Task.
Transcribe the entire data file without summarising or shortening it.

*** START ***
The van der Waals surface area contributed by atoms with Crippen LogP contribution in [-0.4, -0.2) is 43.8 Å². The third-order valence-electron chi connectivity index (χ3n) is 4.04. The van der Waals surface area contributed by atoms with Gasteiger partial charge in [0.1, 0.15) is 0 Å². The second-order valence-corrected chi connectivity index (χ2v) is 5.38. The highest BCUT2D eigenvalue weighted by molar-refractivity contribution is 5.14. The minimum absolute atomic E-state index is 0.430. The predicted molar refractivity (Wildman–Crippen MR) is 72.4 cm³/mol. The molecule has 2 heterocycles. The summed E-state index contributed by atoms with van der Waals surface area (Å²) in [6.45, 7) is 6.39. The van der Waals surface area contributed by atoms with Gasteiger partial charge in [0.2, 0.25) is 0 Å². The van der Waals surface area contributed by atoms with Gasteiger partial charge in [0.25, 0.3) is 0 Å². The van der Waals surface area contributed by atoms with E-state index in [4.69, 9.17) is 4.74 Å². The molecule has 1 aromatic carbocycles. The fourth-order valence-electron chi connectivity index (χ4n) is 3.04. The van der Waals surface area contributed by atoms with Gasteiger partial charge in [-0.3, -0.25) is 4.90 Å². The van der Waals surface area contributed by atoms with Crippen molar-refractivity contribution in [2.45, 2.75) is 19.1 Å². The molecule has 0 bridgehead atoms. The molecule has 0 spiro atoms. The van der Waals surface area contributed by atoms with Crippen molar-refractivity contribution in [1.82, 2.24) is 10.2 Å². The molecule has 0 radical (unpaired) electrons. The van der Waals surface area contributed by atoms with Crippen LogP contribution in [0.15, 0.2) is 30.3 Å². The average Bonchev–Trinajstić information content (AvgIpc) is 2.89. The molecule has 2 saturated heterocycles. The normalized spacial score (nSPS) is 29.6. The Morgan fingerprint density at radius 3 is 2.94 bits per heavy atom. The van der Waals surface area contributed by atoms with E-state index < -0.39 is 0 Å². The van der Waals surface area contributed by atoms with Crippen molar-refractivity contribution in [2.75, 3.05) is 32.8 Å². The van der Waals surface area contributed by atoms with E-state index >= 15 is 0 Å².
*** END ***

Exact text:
The van der Waals surface area contributed by atoms with Crippen LogP contribution in [-0.4, -0.2) is 43.8 Å². The third-order valence-electron chi connectivity index (χ3n) is 4.04. The van der Waals surface area contributed by atoms with Gasteiger partial charge in [0.1, 0.15) is 0 Å². The second-order valence-corrected chi connectivity index (χ2v) is 5.38. The highest BCUT2D eigenvalue weighted by molar-refractivity contribution is 5.14. The minimum absolute atomic E-state index is 0.430. The predicted molar refractivity (Wildman–Crippen MR) is 72.4 cm³/mol. The molecule has 2 heterocycles. The summed E-state index contributed by atoms with van der Waals surface area (Å²) in [6.45, 7) is 6.39. The van der Waals surface area contributed by atoms with Gasteiger partial charge in [0.2, 0.25) is 0 Å². The van der Waals surface area contributed by atoms with Gasteiger partial charge in [0.25, 0.3) is 0 Å². The van der Waals surface area contributed by atoms with E-state index in [4.69, 9.17) is 4.74 Å². The molecule has 1 aromatic carbocycles. The fourth-order valence-electron chi connectivity index (χ4n) is 3.04. The van der Waals surface area contributed by atoms with Gasteiger partial charge in [-0.3, -0.25) is 4.90 Å². The van der Waals surface area contributed by atoms with Crippen molar-refractivity contribution in [2.45, 2.75) is 19.1 Å². The molecule has 0 bridgehead atoms. The molecule has 0 spiro atoms. The van der Waals surface area contributed by atoms with Crippen molar-refractivity contribution in [1.82, 2.24) is 10.2 Å². The molecule has 0 radical (unpaired) electrons. The van der Waals surface area contributed by atoms with Crippen LogP contribution in [0.15, 0.2) is 30.3 Å². The average Bonchev–Trinajstić information content (AvgIpc) is 2.89. The molecule has 2 saturated heterocycles. The normalized spacial score (nSPS) is 29.6. The Morgan fingerprint density at radius 3 is 2.94 bits per heavy atom. The van der Waals surface area contributed by atoms with E-state index < -0.39 is 0 Å². The van der Waals surface area contributed by atoms with Crippen molar-refractivity contribution in [2.75, 3.05) is 32.8 Å². The van der Waals surface area contributed by atoms with E-state index >= 15 is 0 Å².